Farmed barramundi. (Photo: ABFA/FIS)
Barramundi selective breeding program continues
Friday, November 19, 2010, 14:20 (GMT + 9)
The Australian Barramundi Farmers Association (ABFA) and the Australian Seafood Cooperative Research Centre (CRC) have notably decided to advance with the progress of a selective breeding programme that may produce more than a 10 per cent growth rate per generation of selection.
ABFA noted that a sector wide breeding scheme founded on a model of a breeding nucleus run by a not-for-profit breeding company will boost the industry’s cooperation, productivity and sustainability as well as the country’s plus global competitiveness both.
ABFA President Marty Phillips anticipates that the programme’s benefit-cost ratio could reach 18:1 over a decade.
“We expect that the programme will result in a much more efficient and sustainable industry, particularly in Queensland and the Northern Territory where the largest production occurs,” he said.
Important genetic traits such as fillet yield and eating quality will be considered in the programme. In its creation, focus went on making it cost efficient and sensible to lead to robust genetic improvement.
As this entails a long term commitment, years will pass before the industry can reap the full benefits of the programme. There will be pilot scale test spawning next January with initial funds by the Australian Seafood CRC.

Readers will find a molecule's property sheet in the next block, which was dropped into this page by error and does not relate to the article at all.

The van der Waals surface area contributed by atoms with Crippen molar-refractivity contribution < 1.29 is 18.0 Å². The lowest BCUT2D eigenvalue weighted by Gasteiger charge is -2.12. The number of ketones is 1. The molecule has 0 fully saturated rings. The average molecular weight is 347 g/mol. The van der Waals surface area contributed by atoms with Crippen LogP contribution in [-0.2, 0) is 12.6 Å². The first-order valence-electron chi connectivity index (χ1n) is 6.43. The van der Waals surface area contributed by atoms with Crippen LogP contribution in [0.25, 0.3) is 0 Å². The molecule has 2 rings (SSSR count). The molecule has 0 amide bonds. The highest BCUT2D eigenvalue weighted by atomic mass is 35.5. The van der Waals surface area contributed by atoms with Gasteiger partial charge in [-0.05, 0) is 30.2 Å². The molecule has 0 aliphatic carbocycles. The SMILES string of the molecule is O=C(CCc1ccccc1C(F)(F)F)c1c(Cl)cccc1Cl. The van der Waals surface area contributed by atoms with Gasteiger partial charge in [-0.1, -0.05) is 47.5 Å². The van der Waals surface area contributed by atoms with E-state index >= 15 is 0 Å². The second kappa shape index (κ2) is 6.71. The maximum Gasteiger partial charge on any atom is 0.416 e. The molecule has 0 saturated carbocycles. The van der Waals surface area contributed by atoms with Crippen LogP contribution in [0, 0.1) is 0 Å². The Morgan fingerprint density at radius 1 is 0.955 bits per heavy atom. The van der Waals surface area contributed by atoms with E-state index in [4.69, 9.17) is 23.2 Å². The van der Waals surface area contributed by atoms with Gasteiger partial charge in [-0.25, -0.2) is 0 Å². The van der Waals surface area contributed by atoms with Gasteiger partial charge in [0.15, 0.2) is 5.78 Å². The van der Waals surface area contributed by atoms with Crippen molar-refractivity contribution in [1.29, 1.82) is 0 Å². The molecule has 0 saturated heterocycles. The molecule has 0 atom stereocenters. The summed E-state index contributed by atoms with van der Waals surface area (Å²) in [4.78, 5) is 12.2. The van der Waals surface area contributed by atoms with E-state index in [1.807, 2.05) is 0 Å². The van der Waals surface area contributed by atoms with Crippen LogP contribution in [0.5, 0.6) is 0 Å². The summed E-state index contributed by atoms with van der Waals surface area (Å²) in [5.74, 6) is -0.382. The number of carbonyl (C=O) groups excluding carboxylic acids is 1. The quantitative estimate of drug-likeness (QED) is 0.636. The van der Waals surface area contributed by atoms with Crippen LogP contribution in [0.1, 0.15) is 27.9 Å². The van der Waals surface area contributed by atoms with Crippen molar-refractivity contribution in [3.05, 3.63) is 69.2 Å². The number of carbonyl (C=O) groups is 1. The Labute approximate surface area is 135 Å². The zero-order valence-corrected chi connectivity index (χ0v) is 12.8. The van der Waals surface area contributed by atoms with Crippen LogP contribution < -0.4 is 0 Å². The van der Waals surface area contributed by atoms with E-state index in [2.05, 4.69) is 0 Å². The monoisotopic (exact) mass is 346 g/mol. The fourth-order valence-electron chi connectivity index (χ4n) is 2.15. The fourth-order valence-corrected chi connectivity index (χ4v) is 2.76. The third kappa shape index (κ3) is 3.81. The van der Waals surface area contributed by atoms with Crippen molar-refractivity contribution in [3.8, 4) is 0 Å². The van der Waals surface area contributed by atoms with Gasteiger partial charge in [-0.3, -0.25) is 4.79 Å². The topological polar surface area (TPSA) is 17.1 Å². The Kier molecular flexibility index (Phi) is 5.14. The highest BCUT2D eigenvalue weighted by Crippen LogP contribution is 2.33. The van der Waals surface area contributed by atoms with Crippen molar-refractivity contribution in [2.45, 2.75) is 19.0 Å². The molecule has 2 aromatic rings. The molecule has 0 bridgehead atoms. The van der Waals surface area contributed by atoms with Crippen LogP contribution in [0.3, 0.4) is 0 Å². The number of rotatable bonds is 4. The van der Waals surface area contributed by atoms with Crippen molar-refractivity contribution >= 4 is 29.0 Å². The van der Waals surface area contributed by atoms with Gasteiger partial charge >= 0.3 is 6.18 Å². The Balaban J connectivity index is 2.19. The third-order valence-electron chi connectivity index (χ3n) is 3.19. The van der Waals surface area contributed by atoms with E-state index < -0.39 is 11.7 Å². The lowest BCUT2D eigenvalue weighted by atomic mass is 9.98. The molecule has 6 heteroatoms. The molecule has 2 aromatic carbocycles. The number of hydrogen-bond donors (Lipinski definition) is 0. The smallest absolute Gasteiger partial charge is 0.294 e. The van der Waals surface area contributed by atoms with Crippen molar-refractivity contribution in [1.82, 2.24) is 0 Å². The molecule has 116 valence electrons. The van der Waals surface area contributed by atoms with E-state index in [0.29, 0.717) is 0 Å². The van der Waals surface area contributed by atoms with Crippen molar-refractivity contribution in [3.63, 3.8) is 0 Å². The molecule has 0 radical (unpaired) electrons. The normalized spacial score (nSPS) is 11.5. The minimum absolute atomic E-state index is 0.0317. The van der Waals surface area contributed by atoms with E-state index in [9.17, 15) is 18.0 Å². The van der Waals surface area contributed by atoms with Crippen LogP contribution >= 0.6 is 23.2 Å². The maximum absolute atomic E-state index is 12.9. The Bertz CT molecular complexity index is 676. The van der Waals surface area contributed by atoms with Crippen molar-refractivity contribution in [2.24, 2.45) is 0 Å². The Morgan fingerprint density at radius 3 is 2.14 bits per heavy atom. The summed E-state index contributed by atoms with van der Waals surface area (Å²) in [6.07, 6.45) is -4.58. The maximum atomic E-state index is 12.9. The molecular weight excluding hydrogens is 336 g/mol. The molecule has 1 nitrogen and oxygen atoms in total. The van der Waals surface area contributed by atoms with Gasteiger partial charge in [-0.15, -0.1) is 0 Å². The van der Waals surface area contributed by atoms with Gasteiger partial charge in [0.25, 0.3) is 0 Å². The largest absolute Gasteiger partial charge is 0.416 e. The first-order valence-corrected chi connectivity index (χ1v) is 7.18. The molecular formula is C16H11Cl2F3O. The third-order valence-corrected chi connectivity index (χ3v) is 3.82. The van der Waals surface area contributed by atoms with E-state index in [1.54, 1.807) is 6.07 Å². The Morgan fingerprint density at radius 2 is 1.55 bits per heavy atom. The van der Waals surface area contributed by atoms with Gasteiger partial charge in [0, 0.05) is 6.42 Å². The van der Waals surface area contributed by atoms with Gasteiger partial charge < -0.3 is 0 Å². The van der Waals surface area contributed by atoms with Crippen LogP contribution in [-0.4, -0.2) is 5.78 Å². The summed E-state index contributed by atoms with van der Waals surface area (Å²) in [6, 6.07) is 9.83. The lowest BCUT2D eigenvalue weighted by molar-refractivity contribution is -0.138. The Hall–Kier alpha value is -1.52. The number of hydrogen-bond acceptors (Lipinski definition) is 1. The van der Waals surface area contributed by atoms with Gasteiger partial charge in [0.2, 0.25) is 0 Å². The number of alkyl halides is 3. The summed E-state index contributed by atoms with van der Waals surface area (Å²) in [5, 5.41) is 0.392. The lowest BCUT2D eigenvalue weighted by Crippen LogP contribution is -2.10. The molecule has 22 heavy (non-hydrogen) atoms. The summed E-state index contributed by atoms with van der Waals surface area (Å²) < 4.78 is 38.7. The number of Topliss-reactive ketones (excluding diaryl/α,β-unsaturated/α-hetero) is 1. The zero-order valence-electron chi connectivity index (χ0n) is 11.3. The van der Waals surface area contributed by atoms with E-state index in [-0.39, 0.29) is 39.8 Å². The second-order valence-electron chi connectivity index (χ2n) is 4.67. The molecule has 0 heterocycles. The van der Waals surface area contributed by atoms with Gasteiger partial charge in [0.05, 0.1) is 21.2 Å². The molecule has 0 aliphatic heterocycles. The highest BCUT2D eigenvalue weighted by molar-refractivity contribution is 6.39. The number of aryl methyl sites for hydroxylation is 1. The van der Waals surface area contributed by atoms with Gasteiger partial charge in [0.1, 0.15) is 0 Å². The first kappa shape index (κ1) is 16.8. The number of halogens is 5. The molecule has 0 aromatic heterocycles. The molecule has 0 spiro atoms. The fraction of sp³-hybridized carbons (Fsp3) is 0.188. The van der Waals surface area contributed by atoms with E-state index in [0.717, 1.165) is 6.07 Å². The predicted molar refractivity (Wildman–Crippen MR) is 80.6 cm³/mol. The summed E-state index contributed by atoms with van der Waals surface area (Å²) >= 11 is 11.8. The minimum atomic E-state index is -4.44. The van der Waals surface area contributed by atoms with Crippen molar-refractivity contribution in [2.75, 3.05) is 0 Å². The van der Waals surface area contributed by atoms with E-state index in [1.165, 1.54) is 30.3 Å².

|Barramundi farming. (Photo: ABFA)
The idea is for the programme to fund itself once selectively bred stock go on sale to the sector.
Dr Nick Robinson of Flinders University and Nofima and Justin Forrester of Good Fortune Bay Barramundi came up with the plans for the scheme, which were examined by the industry at a recent gathering in Cairns. The programme will employ the latest genetic knowhow and hatchery technology.
Because the biology of barramundi is unusually challenging for selective breeding -- for instance, all barramundi mature first as males and years later differentiate into females -- the programme requires planning for the latest generation of males and females to spawn together. Pioneering solutions are already in the works and research will be key in the beginning phases of the scheme.
The programme will use the best hatchery and grow out facilities available and biosecurity and backup of the selectively improved families will be especially prioritised. Families from each generation will tested in several different locations as a biosecurity measure and to collect performance data.
The project will offer the best of the latest generation of selectively improved stock to the industry. This is considered indispensable for bolstering the efficiency, profitability and competitiveness of the local industry, which faces competition from Asia where a selective breeding programme has already started.
- Farmed barramundi industry to get an immunity boost
- Aquaculture has promising future: study
By Natalia Real